After I picked myself off the porch and recovered from my minor freak-out, I grabbed another Sam Adams and read the fine print on my husband’s denial letter. It said he could apply for insurance through something called PA Fair Care. I looked into that and they sent me a whole bunch of new forms to fill out for him, and he was approved for an insurance that cost three times as much. I remember laughing when they sent the enrollment packet – there was a picture of a gray-haired old man on the cover!
CHIP – a great plan, but there’s a big hole in it. I went down to pay the premiums in person at the Blue Cross office in Wilkes-Barre. They said Savannah might qualify for CHIP – the state Children’s Health Insurance Plan. It covered everything with no deductible – Steve and I were paying a very high deductible on the plans we picked. Sounded great, but I figured with self-employment it would be hard to qualify. With our rental income, we looked like billionaires. No one takes the expenses into consideration. They urged me to apply anyway. Another weeks’ worth of paperwork to fill out, plus they wanted to see the last two years of tax returns! I remember the ream of paper I handed over the counter to them.
Here’s the real kick in the pants – if approved - and we wouldn’t know for at least two weeks – Savannah’s coverage would begin on September 1st. By law, she would have to be uninsured for a month before CHIP would accept her. What kind of responsible mother would let her baby go uninsured? They told me if they found out I bought insurance for her anyway during the free-fall month CHIP would drop her! I almost walked out with my tax returns.
But then I remembered my past: http://thisgingerjustsnapped.weebly.com/blog/bootstrappin Sometimes you have to bend the rules to get out of an impossible situation.
I had already applied for Savannah’s insurance and was approved. I had the card. I just hadn’t paid for it yet. They give you 30 days to pay the premium before they drop your coverage. I let them put the CHIP application through. If something happened to Savannah during the interim, I would simply pay the premium.
That day I just paid for Steve’s and my premiums – which came to right around $700. I would pay that $700 every month while we were self-insured. Ouch! When I was offered my last job, the first question I asked was, “Do you offer health insurance?” That’s the main reason I decided to take another “day job” rather than go full-on as a real estate entrepreneur a few years ago.
Applying for insurance on your own with Obamacare. I understand when Healthcare.gov first launched for 2014 coverage it was a nightmare. Problems with the website, busy signals on help lines. Rush Limbaugh screaming “SOCIALISM!” at the top of his voice. But by the time I signed up last Wednesday night all of that had apparently been worked out. Except for Rush Limbaugh’s screaming. But I respect a guy who had a mediocre career as a Top 40 DJ and parlayed it into the EIB network!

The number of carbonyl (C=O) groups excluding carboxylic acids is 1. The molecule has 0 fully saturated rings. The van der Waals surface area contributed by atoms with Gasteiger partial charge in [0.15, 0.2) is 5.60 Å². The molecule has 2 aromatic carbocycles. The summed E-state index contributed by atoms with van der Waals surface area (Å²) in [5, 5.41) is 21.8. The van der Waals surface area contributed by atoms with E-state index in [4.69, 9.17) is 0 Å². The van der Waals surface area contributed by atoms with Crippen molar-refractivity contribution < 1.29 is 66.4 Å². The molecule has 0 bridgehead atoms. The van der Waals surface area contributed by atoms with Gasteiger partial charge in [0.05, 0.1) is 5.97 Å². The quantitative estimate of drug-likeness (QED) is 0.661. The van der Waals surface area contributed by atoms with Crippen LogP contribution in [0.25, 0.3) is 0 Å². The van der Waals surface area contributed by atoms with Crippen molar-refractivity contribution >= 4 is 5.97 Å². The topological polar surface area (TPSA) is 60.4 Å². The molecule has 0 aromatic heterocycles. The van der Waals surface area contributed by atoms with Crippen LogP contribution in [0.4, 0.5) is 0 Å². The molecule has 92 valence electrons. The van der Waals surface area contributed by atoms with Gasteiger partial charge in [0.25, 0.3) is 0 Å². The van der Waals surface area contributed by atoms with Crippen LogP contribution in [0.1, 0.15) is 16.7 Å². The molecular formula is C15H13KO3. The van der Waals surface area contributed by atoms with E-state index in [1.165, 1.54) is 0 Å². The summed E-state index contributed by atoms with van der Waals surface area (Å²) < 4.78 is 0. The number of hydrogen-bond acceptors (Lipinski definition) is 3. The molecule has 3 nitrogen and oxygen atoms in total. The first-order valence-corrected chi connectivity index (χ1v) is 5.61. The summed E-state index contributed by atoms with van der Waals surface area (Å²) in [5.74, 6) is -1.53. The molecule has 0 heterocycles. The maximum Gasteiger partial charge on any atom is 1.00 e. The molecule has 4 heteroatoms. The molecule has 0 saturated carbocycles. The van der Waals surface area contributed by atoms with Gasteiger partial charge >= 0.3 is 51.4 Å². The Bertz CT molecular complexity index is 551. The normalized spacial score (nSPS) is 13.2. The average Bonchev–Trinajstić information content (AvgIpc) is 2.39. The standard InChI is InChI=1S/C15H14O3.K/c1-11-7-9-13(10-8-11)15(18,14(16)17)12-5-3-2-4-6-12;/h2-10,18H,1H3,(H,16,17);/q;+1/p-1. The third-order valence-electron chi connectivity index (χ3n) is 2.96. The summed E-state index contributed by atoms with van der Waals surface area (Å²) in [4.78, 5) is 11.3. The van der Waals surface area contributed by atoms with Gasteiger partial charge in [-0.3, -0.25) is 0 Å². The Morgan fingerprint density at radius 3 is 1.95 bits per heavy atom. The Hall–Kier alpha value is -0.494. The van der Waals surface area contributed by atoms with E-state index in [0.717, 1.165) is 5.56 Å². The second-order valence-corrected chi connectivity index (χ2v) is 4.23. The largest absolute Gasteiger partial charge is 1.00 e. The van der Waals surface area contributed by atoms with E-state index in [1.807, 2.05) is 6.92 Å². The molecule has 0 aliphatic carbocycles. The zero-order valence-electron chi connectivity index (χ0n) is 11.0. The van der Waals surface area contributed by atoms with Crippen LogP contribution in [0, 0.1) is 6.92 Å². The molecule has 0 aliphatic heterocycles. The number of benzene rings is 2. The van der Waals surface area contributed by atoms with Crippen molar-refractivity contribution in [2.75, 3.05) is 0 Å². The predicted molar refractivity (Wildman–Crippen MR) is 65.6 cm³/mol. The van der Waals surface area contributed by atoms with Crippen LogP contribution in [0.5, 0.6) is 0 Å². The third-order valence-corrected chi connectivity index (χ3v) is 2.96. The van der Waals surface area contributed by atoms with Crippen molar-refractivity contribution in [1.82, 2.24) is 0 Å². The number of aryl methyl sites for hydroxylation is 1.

I applied for Obamacare after supper, on my laptop on my couch while Savannah watched Polar Express on Sprout. I shopped for a family health plan based on a few questions the website asked me, and ended up with Blue Cross again. Then I answered a few questions about our projected income in 2016. It’s hard when you’re self-employed, but I took my best guess based on our past tax return and what I thought I’d get from unemployment plus the part-time job I still have with Cumulus Broadcasting. We were still solidly middle-class, so no CHIP this time, but we did qualify for a small premium reduction. If we end up making more that I guessed, we’ll have to pay that back, but right now that knocked our premiums down to about $480/month, including dental. We didn’t have dental last time!
Sure it’s a high-deductible plan, but so was the one I had through my former job. I fail to see the issue.
No reams of paperwork this time, because pre-existing conditions are no longer an issue. I am going to have to upload more information to Healthcare.gov in the next 90 days. I’m not sure what they want to see – maybe my financial determination from unemployment? Maybe our quarterly estimated taxes? I’ll let you know. All I know is, it’s done and my family is covered by Blue Cross when my former job’s health insurance drops us on February 1st. Both Blue Cross and the Dominion dental plan have already contacted me – they’re processing our applications and will be invoicing me shortly. I can pay the bills online before the first of the month. ID cards will be coming in the mail.
I’m OK with Obamacare. I’d even be ok without the tax subsidy – I’d pay full freight for this convenience. It would be $700 instead of $480. I paid $700 last time, without dental!
Right now, this Independent Libertarian thinks Obamacare is pretty good for entrepreneurs.